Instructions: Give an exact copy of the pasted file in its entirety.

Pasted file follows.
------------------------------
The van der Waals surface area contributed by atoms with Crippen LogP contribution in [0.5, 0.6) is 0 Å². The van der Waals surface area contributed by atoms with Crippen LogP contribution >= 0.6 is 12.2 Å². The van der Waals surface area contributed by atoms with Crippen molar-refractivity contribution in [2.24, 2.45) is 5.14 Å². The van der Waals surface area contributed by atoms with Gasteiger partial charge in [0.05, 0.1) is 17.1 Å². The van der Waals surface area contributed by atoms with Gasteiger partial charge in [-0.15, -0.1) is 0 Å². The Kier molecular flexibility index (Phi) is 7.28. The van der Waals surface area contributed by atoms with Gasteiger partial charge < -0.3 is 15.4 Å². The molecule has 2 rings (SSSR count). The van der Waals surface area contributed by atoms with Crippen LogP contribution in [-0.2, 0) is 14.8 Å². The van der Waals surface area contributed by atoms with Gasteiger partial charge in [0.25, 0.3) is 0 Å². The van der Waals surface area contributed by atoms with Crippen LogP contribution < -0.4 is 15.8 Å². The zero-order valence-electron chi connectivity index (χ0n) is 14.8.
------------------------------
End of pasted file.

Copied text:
The van der Waals surface area contributed by atoms with Crippen LogP contribution in [0.5, 0.6) is 0 Å². The van der Waals surface area contributed by atoms with Crippen LogP contribution >= 0.6 is 12.2 Å². The van der Waals surface area contributed by atoms with Crippen molar-refractivity contribution in [2.24, 2.45) is 5.14 Å². The van der Waals surface area contributed by atoms with Gasteiger partial charge in [0.05, 0.1) is 17.1 Å². The van der Waals surface area contributed by atoms with Gasteiger partial charge in [-0.15, -0.1) is 0 Å². The Kier molecular flexibility index (Phi) is 7.28. The van der Waals surface area contributed by atoms with Gasteiger partial charge < -0.3 is 15.4 Å². The molecule has 2 rings (SSSR count). The van der Waals surface area contributed by atoms with Crippen LogP contribution in [-0.2, 0) is 14.8 Å². The van der Waals surface area contributed by atoms with Gasteiger partial charge in [0.25, 0.3) is 0 Å². The van der Waals surface area contributed by atoms with Crippen LogP contribution < -0.4 is 15.8 Å². The zero-order valence-electron chi connectivity index (χ0n) is 14.8.